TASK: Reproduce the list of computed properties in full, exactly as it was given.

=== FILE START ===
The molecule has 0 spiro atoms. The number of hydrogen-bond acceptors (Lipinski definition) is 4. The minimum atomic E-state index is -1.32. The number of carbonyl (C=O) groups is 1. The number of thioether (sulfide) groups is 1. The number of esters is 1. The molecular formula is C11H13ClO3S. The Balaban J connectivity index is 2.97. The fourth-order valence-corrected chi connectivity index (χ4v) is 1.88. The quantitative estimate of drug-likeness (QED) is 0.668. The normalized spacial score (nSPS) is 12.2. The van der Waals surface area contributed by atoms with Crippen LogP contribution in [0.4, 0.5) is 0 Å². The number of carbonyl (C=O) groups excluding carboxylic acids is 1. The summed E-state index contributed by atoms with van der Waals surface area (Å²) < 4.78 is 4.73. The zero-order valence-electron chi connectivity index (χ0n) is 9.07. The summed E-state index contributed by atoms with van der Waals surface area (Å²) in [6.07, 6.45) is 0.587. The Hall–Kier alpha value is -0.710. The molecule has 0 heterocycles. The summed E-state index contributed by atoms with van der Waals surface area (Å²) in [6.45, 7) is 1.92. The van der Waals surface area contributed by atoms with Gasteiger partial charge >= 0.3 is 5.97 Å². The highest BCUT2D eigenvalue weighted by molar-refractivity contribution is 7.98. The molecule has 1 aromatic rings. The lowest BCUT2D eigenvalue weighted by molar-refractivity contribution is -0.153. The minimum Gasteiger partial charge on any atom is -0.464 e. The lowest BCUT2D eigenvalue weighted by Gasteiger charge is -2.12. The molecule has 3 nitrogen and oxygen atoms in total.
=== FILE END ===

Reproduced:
The molecule has 0 spiro atoms. The number of hydrogen-bond acceptors (Lipinski definition) is 4. The minimum atomic E-state index is -1.32. The number of carbonyl (C=O) groups is 1. The number of thioether (sulfide) groups is 1. The number of esters is 1. The molecular formula is C11H13ClO3S. The Balaban J connectivity index is 2.97. The fourth-order valence-corrected chi connectivity index (χ4v) is 1.88. The quantitative estimate of drug-likeness (QED) is 0.668. The normalized spacial score (nSPS) is 12.2. The van der Waals surface area contributed by atoms with Crippen LogP contribution in [0.4, 0.5) is 0 Å². The number of carbonyl (C=O) groups excluding carboxylic acids is 1. The summed E-state index contributed by atoms with van der Waals surface area (Å²) < 4.78 is 4.73. The zero-order valence-electron chi connectivity index (χ0n) is 9.07. The summed E-state index contributed by atoms with van der Waals surface area (Å²) in [6.07, 6.45) is 0.587. The Hall–Kier alpha value is -0.710. The molecule has 0 heterocycles. The summed E-state index contributed by atoms with van der Waals surface area (Å²) in [6.45, 7) is 1.92. The van der Waals surface area contributed by atoms with Gasteiger partial charge >= 0.3 is 5.97 Å². The highest BCUT2D eigenvalue weighted by molar-refractivity contribution is 7.98. The molecule has 1 aromatic rings. The lowest BCUT2D eigenvalue weighted by molar-refractivity contribution is -0.153. The minimum Gasteiger partial charge on any atom is -0.464 e. The lowest BCUT2D eigenvalue weighted by Gasteiger charge is -2.12. The molecule has 3 nitrogen and oxygen atoms in total.